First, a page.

Tomoko Aoyama is almost certain by now that her elder son Hiroki is gay and, caring mother that she is, wants to support him, no matter what happens. And for some time, she’s suspected that he has a crush on his schoolfriend Daigo – while also suspecting that Asumi, the girl next door and Hiroki’s childhood friend, has a crush on Hiroki.
But one day Hiroki lets slip the news that Daigo has a girlfriend. Outwardly he seems to be accepting of the fact – but Tomoko worries that he’s bottling his true feelings up in making an effort to be supportive of his friend’s relationship.
Okura’s popular LGBT manga series has reached its fourth volume and even though Hiroki is the main focus of this manga, the main viewpoint character through whose eyes we mostly see Hiroki, is Tomoko. And, as I’ve said in reviews of the earlier volumes, I still think this diminishes to some extent the appeal of this undeniably likable manga to a potential readership of Hiroki’s age. If you compare this approach with Alice Oseman’s Heartstopper graphic novel series, everything is told from high school students Nick and Charlie’s points of view. Or in Sasaki and Miyano, we don’t get to hear what Mya-chan’s mother thinks of her son’s BL addiction. It’s churlish of me to criticize the manga for not being like other recent works about similar-aged boys, but it is unusual to have a story about teenagers told from a parent’s point of view. And when a chapter, late on in this volume, turns out to be told (mostly) from Daigo’s point of view about how he views Hiroki, I’m not sure it adds a great deal to what we’ve garnered for ourselves during the earlier chapters. The chapters where Tomoko chats with Mr. Tono, her outward-going, openly gay co-worker, are far more lively and enlightening.
Tomoko is depicted as a very sympathetic mother to her sons, and she agonizes over what she imagines Hiroki must be feeling as he tries to be a good and supportive friend to Daigo. Does Daigo guess how much Hiroki likes him? she wonders. Even if he does, he’s taken the girlfriend route and Hiroki has to find a way of coming to terms with this. Discussion with Mr. Tono about his high school experiences allows her to gain a more balanced perspective on Hiroki’s situation. Nevertheless, her other (female) co-workers are far less sensitive to Mr. Tono’s feelings, and there’s a significant scene in which one of them asks him to give a (female) friend some advice over her failed relationships because “You get how both men and women feel, don’t you?!” Mr. Tono politely declines, saying, “I’m a man… so I’m not sure I can tap into a woman’s feelings” but eventually gives into his persistent colleague, adding pointedly, “If she’s okay with me personally… and not just as ‘The Gay Guy’.” It’s impossible not to suspect that the mangaka himself might well have undergone this insensitive kind of interference socially, and even at work. Liking men doesn’t make you a woman inside, Tomoko observes. Mr. Tono was laughing and smiling, but he seemed a little troubled by it too. It made me rethink my assumptions.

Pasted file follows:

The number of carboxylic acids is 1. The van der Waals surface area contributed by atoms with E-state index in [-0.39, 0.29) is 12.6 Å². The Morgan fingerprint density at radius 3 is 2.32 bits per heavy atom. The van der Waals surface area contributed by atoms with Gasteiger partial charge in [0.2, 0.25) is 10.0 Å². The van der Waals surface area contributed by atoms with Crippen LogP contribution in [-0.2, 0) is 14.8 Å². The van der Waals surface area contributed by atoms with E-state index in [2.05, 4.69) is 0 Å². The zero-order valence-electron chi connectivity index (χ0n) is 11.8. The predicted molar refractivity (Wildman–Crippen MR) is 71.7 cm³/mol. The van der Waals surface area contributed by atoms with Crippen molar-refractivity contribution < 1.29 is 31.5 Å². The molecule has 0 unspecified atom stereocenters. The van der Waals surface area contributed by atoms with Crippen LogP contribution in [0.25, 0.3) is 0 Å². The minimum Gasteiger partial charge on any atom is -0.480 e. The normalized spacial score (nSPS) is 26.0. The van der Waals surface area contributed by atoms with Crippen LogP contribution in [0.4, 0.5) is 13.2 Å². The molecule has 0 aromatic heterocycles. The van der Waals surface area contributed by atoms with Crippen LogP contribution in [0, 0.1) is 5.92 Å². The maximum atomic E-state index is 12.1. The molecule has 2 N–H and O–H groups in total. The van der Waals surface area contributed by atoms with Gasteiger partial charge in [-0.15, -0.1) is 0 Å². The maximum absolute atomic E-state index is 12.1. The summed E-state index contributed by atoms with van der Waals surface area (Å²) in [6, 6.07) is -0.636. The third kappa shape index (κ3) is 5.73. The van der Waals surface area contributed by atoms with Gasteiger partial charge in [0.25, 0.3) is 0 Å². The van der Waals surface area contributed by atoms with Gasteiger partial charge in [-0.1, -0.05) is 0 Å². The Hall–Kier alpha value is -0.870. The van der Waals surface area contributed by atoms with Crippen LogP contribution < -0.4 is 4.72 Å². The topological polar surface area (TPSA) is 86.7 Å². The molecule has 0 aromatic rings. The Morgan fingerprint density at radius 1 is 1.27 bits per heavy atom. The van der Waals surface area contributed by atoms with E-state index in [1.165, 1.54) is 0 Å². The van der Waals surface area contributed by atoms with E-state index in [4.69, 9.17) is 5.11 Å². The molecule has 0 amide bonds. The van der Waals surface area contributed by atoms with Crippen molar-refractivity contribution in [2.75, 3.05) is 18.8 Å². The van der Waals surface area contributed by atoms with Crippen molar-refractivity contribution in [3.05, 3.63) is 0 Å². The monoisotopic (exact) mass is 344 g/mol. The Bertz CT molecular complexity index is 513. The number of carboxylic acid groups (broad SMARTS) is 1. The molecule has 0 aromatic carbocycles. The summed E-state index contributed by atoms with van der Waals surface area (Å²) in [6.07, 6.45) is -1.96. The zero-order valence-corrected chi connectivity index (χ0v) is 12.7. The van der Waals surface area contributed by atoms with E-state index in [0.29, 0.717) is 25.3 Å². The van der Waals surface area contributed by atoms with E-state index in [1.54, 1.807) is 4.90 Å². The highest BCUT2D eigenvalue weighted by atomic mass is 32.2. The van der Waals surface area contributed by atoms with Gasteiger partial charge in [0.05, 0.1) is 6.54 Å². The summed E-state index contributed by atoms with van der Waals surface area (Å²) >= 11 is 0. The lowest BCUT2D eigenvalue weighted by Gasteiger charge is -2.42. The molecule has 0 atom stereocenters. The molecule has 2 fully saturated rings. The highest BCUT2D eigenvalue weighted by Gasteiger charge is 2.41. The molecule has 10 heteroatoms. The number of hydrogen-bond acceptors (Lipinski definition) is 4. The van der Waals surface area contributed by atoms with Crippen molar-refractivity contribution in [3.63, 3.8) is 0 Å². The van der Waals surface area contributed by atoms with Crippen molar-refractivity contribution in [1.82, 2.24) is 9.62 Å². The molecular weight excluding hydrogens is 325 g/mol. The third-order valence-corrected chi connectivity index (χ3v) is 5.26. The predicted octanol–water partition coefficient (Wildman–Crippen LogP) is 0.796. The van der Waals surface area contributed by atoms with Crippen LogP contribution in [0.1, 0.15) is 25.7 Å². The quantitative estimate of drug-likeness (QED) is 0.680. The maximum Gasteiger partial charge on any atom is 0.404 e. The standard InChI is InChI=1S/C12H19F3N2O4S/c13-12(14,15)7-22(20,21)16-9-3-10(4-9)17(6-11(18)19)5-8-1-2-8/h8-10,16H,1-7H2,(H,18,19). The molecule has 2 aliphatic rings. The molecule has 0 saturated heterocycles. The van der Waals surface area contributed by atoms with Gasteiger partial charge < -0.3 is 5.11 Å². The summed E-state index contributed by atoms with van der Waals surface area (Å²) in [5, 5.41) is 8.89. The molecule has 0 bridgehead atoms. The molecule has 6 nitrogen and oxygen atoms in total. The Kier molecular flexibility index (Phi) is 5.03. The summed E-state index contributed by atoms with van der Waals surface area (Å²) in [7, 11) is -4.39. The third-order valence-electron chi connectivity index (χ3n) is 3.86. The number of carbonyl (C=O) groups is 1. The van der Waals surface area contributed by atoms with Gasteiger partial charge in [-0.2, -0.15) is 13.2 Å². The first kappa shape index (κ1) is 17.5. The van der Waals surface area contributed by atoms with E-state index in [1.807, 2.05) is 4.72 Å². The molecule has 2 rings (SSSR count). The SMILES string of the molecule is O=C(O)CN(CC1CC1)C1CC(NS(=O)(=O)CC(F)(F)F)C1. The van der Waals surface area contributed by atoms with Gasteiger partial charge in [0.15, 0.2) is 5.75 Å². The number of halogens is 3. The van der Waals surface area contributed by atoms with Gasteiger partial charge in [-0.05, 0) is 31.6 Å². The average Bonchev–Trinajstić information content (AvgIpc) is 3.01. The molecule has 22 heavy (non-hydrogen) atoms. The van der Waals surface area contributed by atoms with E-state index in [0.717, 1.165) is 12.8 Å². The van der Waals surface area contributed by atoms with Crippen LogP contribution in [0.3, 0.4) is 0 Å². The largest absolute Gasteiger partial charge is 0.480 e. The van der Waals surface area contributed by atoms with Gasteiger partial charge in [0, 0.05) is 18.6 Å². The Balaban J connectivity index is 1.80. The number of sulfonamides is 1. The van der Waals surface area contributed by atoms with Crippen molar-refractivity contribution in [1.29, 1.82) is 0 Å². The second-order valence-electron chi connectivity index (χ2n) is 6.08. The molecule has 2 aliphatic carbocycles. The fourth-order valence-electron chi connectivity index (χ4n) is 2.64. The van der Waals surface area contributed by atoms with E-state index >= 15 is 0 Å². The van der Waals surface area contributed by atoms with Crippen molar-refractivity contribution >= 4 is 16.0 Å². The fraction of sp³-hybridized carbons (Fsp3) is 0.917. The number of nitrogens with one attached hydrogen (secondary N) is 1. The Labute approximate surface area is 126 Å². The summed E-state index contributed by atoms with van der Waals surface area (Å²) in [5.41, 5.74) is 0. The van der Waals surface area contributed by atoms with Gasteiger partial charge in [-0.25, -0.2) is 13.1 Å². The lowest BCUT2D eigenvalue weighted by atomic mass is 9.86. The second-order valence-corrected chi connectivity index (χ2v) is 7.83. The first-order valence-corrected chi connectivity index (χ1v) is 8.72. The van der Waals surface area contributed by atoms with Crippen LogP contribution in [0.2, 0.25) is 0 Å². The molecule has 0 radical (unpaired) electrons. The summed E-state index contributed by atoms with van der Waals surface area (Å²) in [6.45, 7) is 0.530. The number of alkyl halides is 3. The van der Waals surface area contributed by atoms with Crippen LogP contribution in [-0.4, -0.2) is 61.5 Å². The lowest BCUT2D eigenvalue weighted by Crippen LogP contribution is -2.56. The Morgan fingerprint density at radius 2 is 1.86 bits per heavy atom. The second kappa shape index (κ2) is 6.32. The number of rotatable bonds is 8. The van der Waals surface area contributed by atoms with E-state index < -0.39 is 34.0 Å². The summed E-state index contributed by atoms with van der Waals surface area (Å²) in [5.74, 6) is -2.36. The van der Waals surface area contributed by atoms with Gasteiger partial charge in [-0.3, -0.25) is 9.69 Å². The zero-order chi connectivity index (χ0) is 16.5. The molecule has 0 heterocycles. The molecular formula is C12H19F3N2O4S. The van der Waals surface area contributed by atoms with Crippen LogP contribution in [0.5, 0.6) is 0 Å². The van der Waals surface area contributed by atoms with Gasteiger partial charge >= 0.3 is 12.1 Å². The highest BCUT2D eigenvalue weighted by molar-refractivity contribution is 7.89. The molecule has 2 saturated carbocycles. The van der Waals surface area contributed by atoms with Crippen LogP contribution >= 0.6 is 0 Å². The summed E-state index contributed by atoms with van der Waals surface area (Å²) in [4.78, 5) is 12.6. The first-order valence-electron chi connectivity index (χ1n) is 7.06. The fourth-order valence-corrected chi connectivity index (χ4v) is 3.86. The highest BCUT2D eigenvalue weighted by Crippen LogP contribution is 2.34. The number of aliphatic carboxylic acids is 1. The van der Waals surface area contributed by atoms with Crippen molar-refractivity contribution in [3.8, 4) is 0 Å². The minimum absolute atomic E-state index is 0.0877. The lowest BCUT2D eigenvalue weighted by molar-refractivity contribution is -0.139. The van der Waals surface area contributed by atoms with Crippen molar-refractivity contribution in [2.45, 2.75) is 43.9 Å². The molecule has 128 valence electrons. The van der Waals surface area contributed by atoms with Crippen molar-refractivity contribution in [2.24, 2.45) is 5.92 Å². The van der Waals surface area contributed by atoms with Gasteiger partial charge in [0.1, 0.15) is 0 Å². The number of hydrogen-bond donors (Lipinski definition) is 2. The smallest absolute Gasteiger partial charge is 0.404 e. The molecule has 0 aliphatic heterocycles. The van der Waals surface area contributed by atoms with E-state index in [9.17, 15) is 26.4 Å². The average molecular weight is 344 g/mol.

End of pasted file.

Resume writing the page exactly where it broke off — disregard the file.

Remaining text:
When Tomoko hears that the little chat never really got into personal issues but focussed on discussing favourite TV shows, she finds herself thinking, Gender doesn’t matter when it comes to things you love. Here, though as elsewhere, the mangaka sets up a potentially awkward social situation but almost immediately defuses it. The short chapter format seems designed for these equivalents of the one-liner and at this stage in the narrative, it feels a little like short-changing the readers. Okura is definitely playing safe. True, it means that he can deliver a plot point or a neat little observation on tone-deaf attitudes to being gay in today’s society – or to marriage, when Akiyoshi recounts to Tomoko what happened at work when a younger colleague announced that he was getting married. But that’s as far as it goes. And maybe that’s as far as he’s prepared to go, given his distinctly cartoonish graphic style, emphasizing the humour in the day-to-day situations Tomoko encounters and ultimately shying away from the more difficult issues.
Perhaps, though, the most significant moment in this fourth volume of the slice-of-life story is the afterword in which Okura reveals that these chapters were written during the pandemic lockdown. He reflects on how difficult it must be for those at school to be deprived of the usual routines of school life such as the culture festival and the class trip away – unlike the characters in the story who are living in a Covid-free world. We have yet to see the ‘everyday life during the pandemic’ manga, with the variations that could be developed on the trademark high school romances having to be carried on via Zoom or Line instead of face-to-face.
Square Enix Manga again brings us a very attractive trade paperback edition with good quality paper and a colour page at the front. The translation is again by Leighann Harvey and with Lor Prescott’s lively and varied lettering, both make an excellent job of putting the humour of the series across. We’ve caught up now with Japan at four volumes, although new chapters can be read online in Japanese.
Read a free preview of Volume 4 on the publisher’s website here.